The clarity of the survivor is chilling. Once she breaks out of the prison of terror and violence in which she has been nearly destroyed, a process that takes years, it is very difficult to lie to her or to manipulate her.
She sees through the social strategies that have controlled her as a woman, the sexual strategies that have reduced her to a shadow of her own native possibilities. She knows that her life depends on never being taken in by romantic illusion or sexual hallucination.
The emotional severity of the survivor appears to others, even those closest to her, to be cold and unyielding, ruthless in its intensity. She knows too much about suffering to try to measure it when it is real, but she despises self-pity.
She is self-protective, not out of arrogance, but because she has been ruined by her own fragility. Like Anya, the survivor of the Nazi concentration camps in Susan Fromberg Schaeffer’s beautiful novel of the same name, she might say:
"So what have I learned?
I have learned not to believe in suffering. It is a form of death.
If it is severe enough it is a poison; it kills the emotions." She knows that some of her own emotions have been killed and she distrusts those who are infatuated with suffering, as if it were a source of life, not death.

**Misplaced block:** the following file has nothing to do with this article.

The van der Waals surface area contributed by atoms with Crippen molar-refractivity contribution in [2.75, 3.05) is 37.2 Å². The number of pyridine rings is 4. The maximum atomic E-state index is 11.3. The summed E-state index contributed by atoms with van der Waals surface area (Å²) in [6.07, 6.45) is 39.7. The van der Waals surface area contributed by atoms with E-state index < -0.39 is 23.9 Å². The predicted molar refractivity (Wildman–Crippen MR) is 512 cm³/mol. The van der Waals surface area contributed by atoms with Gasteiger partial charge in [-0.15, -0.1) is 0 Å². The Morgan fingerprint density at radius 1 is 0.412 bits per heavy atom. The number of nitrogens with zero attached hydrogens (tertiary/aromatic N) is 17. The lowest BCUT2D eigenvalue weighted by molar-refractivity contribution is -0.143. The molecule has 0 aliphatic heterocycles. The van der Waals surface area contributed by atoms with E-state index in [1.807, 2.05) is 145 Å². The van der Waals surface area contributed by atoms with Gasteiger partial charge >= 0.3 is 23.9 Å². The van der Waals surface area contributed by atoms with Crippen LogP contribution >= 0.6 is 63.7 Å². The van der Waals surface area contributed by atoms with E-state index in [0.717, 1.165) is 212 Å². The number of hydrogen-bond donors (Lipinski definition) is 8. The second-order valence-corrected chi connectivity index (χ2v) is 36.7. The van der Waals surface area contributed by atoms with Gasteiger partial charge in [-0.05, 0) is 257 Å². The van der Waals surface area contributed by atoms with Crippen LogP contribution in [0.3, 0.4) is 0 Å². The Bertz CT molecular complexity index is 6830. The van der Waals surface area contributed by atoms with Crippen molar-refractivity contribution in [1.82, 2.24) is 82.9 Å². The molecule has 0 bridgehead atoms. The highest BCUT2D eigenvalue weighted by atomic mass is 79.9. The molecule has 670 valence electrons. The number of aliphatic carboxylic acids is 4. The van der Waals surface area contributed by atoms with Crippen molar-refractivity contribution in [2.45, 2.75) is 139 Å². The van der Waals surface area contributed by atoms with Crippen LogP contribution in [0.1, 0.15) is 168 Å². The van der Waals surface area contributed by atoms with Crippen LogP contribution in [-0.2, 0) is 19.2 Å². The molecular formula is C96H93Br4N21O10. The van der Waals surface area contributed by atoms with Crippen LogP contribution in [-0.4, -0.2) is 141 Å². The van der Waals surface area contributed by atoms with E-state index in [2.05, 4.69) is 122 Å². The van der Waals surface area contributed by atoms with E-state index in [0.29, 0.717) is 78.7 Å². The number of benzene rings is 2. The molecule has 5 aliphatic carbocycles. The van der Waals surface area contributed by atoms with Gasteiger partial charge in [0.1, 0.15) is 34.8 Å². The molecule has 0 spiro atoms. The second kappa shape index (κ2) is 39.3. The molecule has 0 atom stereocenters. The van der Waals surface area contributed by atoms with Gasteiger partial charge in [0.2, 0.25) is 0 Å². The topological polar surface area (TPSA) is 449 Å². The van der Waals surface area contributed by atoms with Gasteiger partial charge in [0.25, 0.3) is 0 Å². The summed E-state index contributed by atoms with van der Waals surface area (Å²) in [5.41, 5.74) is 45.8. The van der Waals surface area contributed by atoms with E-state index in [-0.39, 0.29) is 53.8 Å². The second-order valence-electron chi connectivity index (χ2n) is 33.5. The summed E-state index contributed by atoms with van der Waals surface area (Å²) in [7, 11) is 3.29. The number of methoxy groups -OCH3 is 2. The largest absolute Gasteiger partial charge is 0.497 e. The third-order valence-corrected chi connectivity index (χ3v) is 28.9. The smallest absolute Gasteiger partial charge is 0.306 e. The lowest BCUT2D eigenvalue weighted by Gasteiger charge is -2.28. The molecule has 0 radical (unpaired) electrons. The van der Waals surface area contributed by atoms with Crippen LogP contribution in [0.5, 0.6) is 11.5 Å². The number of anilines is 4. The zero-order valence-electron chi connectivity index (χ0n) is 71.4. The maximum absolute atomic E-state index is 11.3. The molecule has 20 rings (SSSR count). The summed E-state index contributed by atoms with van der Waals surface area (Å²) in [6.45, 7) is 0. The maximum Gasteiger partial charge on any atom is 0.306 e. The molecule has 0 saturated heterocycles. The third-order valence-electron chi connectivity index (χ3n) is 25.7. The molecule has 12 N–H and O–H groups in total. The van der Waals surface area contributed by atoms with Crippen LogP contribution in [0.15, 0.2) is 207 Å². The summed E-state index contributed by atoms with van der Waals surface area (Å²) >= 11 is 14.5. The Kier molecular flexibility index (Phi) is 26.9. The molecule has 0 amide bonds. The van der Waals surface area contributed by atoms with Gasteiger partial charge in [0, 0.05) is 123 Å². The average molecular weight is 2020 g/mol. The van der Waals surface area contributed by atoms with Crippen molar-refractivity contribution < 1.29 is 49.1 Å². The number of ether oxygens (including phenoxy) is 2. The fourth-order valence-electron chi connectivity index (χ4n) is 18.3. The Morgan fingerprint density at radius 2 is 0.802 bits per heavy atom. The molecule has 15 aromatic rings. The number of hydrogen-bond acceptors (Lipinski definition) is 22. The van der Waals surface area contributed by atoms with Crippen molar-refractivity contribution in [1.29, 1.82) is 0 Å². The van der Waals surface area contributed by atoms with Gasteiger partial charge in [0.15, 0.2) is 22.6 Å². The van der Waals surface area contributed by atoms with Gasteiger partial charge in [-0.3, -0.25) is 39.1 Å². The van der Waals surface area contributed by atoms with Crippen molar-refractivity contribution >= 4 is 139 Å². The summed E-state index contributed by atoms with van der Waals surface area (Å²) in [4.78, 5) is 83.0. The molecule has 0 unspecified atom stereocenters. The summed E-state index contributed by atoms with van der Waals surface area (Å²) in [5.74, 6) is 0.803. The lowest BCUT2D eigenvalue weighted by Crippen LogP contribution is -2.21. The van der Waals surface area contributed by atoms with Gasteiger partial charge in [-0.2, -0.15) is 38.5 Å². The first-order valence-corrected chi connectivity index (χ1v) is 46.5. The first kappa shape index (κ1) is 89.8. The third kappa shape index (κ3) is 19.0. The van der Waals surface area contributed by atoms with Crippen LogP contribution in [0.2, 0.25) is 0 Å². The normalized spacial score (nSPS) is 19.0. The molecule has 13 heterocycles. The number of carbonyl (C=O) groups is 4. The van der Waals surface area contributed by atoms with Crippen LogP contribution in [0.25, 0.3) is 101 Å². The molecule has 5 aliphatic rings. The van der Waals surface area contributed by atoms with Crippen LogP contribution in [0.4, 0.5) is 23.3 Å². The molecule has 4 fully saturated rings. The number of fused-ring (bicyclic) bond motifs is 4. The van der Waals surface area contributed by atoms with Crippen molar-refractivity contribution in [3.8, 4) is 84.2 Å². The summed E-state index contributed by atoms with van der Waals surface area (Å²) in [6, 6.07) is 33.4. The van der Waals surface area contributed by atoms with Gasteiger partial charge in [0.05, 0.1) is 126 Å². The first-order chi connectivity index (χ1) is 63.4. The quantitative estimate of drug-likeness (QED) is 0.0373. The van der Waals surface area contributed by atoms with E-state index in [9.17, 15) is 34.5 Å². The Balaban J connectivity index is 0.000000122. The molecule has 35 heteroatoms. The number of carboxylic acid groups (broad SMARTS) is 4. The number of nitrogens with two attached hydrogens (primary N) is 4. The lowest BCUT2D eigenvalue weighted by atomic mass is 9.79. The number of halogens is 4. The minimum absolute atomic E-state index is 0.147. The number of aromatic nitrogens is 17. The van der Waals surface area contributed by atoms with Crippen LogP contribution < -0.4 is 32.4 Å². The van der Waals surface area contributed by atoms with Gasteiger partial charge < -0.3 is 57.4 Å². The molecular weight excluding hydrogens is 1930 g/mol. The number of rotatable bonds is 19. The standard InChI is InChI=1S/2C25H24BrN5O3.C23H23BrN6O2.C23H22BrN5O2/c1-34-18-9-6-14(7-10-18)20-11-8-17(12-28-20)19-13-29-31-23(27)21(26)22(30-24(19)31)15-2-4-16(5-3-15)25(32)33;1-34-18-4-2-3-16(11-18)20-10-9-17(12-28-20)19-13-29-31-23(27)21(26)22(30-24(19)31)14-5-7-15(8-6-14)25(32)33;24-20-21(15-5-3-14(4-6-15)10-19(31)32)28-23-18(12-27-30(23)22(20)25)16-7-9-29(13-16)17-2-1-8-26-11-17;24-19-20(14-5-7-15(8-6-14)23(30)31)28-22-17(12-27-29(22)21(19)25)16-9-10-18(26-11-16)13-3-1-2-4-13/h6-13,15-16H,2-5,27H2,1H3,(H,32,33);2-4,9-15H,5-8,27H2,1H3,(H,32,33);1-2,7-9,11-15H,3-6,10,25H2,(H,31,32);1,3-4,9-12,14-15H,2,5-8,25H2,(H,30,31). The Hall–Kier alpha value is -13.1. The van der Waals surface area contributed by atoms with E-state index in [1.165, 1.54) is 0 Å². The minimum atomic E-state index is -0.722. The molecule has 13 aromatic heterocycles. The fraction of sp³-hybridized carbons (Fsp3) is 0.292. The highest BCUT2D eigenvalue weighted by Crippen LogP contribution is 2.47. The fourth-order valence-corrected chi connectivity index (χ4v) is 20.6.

In her heart she is a mourner for those who have not survived.
In her soul she is a warrior for those who are now as she was then.
In her life she is both celebrant and proof of women’s capacity and will to survive, to become, to act, to change self and society.
And each year she is stronger and there are more of her.
1978, 1988, 1993
A Battered Wife Survives
TAKE BACK THE DAY
This essay is now ten years old. Wife-beating is the most commonly committed violent crime in the United States, according to the FBI. In New Hampshire, I meet eighteen-year-old women who work in a battered women’s shelter. One talks about how she feels when women decide to go home and she has to drive them. In Toronto, I meet two women who travel through rural Canada in the dead of winter to find and help battered women. In a project called "Off the Beaten Path," Susan Faupel is walking 600 miles–from Chicago, Illinois, to Little Rock, Arkansas–for battered women. In a southern state, I am driven to the airport by an organizer of the rally I have just spoken at; the car keeps veering off the road as she says she is being battered now; when? I keep asking; now, now, she says; she has gone to the organizing meetings for the antipornography demonstrations with make-up covering the bruises on her face. In the South especially I meet lesbians, married with children, who are being beaten by their husbands–afraid to leave because they would lose their children, battered because they are lesbian. In Seattle, I find safe houses, secret from most feminists, for women being beaten by their women lovers. In small towns where there are no shelters, especially in the North and Midwest, I find safe houses organized like an underground railroad for women escaping battery.
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LETTERS FROM A WAR ZONE